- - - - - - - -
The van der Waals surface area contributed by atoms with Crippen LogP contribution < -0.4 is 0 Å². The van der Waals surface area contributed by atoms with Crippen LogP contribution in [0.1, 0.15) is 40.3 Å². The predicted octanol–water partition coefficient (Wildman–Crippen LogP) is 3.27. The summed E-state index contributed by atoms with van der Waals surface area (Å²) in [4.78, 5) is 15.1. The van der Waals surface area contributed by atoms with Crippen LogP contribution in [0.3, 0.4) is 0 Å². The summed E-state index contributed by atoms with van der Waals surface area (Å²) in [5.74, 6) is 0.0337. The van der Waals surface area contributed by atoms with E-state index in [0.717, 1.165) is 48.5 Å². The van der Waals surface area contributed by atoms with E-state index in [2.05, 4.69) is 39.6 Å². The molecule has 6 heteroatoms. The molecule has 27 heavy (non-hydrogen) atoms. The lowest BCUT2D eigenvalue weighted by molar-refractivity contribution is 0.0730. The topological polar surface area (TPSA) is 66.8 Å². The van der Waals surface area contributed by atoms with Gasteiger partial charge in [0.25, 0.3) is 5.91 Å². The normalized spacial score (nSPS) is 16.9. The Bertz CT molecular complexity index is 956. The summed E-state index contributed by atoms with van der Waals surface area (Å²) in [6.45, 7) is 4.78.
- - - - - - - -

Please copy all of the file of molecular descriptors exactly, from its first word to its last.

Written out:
The van der Waals surface area contributed by atoms with Crippen LogP contribution < -0.4 is 0 Å². The van der Waals surface area contributed by atoms with Crippen LogP contribution in [0.1, 0.15) is 40.3 Å². The predicted octanol–water partition coefficient (Wildman–Crippen LogP) is 3.27. The summed E-state index contributed by atoms with van der Waals surface area (Å²) in [4.78, 5) is 15.1. The van der Waals surface area contributed by atoms with Crippen LogP contribution in [0.3, 0.4) is 0 Å². The summed E-state index contributed by atoms with van der Waals surface area (Å²) in [5.74, 6) is 0.0337. The van der Waals surface area contributed by atoms with E-state index in [0.717, 1.165) is 48.5 Å². The van der Waals surface area contributed by atoms with E-state index in [2.05, 4.69) is 39.6 Å². The molecule has 6 heteroatoms. The molecule has 27 heavy (non-hydrogen) atoms. The lowest BCUT2D eigenvalue weighted by molar-refractivity contribution is 0.0730. The topological polar surface area (TPSA) is 66.8 Å². The van der Waals surface area contributed by atoms with Gasteiger partial charge in [0.25, 0.3) is 5.91 Å². The normalized spacial score (nSPS) is 16.9. The Bertz CT molecular complexity index is 956. The summed E-state index contributed by atoms with van der Waals surface area (Å²) in [6.45, 7) is 4.78.